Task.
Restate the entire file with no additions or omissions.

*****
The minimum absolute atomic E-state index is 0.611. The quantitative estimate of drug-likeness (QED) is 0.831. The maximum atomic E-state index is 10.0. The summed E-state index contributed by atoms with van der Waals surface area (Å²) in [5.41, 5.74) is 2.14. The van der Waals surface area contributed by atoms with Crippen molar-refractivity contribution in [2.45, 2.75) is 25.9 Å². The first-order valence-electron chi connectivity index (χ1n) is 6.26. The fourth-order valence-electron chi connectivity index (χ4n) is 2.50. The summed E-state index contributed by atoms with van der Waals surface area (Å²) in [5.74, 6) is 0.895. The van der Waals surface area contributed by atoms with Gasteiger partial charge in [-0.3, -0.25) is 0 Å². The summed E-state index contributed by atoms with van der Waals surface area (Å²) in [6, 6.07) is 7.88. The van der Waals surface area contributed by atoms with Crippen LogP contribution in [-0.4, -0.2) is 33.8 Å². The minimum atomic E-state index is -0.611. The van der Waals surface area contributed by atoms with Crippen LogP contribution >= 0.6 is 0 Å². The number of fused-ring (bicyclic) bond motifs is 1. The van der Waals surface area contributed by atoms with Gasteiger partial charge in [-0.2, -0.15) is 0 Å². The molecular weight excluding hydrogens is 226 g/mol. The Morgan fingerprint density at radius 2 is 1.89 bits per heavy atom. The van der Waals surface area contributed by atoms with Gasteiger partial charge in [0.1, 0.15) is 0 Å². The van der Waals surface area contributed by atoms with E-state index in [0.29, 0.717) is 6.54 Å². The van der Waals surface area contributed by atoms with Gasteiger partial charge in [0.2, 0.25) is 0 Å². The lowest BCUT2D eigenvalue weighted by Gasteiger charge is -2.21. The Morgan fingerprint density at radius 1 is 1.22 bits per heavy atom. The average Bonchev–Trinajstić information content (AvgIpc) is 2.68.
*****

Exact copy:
The minimum absolute atomic E-state index is 0.611. The quantitative estimate of drug-likeness (QED) is 0.831. The maximum atomic E-state index is 10.0. The summed E-state index contributed by atoms with van der Waals surface area (Å²) in [5.41, 5.74) is 2.14. The van der Waals surface area contributed by atoms with Crippen molar-refractivity contribution in [2.45, 2.75) is 25.9 Å². The first-order valence-electron chi connectivity index (χ1n) is 6.26. The fourth-order valence-electron chi connectivity index (χ4n) is 2.50. The summed E-state index contributed by atoms with van der Waals surface area (Å²) in [5.74, 6) is 0.895. The van der Waals surface area contributed by atoms with Gasteiger partial charge in [-0.3, -0.25) is 0 Å². The summed E-state index contributed by atoms with van der Waals surface area (Å²) in [6, 6.07) is 7.88. The van der Waals surface area contributed by atoms with Crippen LogP contribution in [-0.4, -0.2) is 33.8 Å². The minimum atomic E-state index is -0.611. The van der Waals surface area contributed by atoms with Crippen LogP contribution >= 0.6 is 0 Å². The number of fused-ring (bicyclic) bond motifs is 1. The van der Waals surface area contributed by atoms with Gasteiger partial charge in [-0.2, -0.15) is 0 Å². The molecular weight excluding hydrogens is 226 g/mol. The Morgan fingerprint density at radius 2 is 1.89 bits per heavy atom. The van der Waals surface area contributed by atoms with Gasteiger partial charge in [0.1, 0.15) is 0 Å². The van der Waals surface area contributed by atoms with E-state index in [0.29, 0.717) is 6.54 Å². The van der Waals surface area contributed by atoms with Gasteiger partial charge in [0.2, 0.25) is 0 Å². The lowest BCUT2D eigenvalue weighted by Gasteiger charge is -2.21. The Morgan fingerprint density at radius 1 is 1.22 bits per heavy atom. The average Bonchev–Trinajstić information content (AvgIpc) is 2.68.